Sunday, June 23, 2013

There are no "critics"

There is a phrase that keeps cropping up in this current batch of GP essays I'm grading. "Detractors/Critics of my view..." It irks me because the logical premise does not hold. If the intention of the essayist is to provide a "balanced" proposition, which party could possibly be a detractor or critic of that proposition? Logically, an UN-balanced idiot, moron, psycho, extremist, terrorist or otherwise someone with whom you should avoid eye contact, let alone engage in a reasoned debate.

The confusion I find myself in when grading such essays is that there is little to no signposting as to where the so-called critic's spiel begins and ends, and where the essayist's rejoinder or refutation begins. I find myself correcting poor arguments, only to realize that they were meant to be poor because they were allegedly the "critic's" arguments. Why work for the other guy, creating his argument for him before taking it all down again? Why put yourself on the defensive and struggle to regain ground you've lost... to yourself?

Don't speak on behalf of others you don't agree with. Most of the time, you'll misrepresent them or worse, create a bad straw-man argument because it won't be in your interest to make their case too strong. But that's going to upset me because I don't want to read bad arguments. Bad argument, bad grade. I'm sorry.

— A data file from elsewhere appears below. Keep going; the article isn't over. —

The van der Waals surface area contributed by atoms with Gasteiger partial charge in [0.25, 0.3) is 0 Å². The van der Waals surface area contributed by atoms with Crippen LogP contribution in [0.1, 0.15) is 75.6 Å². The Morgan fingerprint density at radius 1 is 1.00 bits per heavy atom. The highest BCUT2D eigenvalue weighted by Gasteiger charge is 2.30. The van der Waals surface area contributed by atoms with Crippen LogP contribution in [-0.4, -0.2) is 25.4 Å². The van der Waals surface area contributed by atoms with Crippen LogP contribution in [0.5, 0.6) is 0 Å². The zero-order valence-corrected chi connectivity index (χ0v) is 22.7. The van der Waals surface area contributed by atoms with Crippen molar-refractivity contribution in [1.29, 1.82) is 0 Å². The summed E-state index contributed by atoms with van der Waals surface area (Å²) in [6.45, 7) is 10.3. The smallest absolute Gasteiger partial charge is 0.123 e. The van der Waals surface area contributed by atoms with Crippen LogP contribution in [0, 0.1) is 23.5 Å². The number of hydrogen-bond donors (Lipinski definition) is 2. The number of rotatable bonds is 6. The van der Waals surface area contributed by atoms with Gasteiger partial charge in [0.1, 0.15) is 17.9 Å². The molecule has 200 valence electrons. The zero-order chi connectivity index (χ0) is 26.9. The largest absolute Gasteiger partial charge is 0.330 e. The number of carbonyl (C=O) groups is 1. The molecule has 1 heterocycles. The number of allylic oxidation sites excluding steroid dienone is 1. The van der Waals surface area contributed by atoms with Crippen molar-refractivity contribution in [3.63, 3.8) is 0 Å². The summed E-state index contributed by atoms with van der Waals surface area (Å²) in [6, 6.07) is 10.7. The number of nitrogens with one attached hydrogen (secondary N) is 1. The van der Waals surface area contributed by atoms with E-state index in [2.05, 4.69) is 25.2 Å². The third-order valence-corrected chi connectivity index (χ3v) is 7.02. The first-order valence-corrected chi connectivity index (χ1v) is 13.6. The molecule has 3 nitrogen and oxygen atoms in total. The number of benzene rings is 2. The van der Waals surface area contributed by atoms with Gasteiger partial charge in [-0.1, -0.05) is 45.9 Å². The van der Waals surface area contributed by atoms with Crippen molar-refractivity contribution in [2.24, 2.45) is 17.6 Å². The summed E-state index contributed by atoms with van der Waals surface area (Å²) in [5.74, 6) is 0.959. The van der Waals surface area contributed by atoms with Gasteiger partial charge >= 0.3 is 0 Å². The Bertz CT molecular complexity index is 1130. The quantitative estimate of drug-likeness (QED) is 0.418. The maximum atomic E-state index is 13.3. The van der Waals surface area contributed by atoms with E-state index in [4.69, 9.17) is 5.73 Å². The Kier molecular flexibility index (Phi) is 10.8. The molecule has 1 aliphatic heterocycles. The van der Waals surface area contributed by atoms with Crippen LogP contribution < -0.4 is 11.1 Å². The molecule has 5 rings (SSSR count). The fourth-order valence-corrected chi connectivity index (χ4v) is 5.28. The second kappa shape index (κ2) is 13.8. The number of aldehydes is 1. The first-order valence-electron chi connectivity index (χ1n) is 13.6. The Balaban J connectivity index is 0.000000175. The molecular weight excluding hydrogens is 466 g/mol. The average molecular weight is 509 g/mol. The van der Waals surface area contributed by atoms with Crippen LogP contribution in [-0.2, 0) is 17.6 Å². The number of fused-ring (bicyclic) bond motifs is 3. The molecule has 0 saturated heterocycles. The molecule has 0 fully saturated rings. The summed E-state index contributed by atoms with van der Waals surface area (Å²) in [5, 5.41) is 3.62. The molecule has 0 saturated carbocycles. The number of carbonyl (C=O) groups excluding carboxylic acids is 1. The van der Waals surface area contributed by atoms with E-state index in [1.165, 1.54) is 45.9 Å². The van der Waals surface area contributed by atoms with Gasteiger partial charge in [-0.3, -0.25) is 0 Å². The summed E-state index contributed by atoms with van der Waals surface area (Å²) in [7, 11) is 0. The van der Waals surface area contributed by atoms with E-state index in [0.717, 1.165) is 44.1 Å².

A good essay advances an argument. It sets up clear checkpoints and meticulously covers ground to meet them in sequence, step-by-step. There are no critics, no "opposition". I don't care what other people are saying; I want to hear what YOU are saying. What YOUR assessment of the situation is. What YOUR intention is in making me read through all this information you are presenting to me. That's it.

You kids want 'A' grades, so write like 'A' graders. Don't hide behind a barrage of information, most of which is smokescreen, anyway. You'll survive, probably, but 'A's are medals for those who dare to stand out. So, actually be informed. Take a real stand. Find your voice. Say what you really want to say. That's where the insight is.

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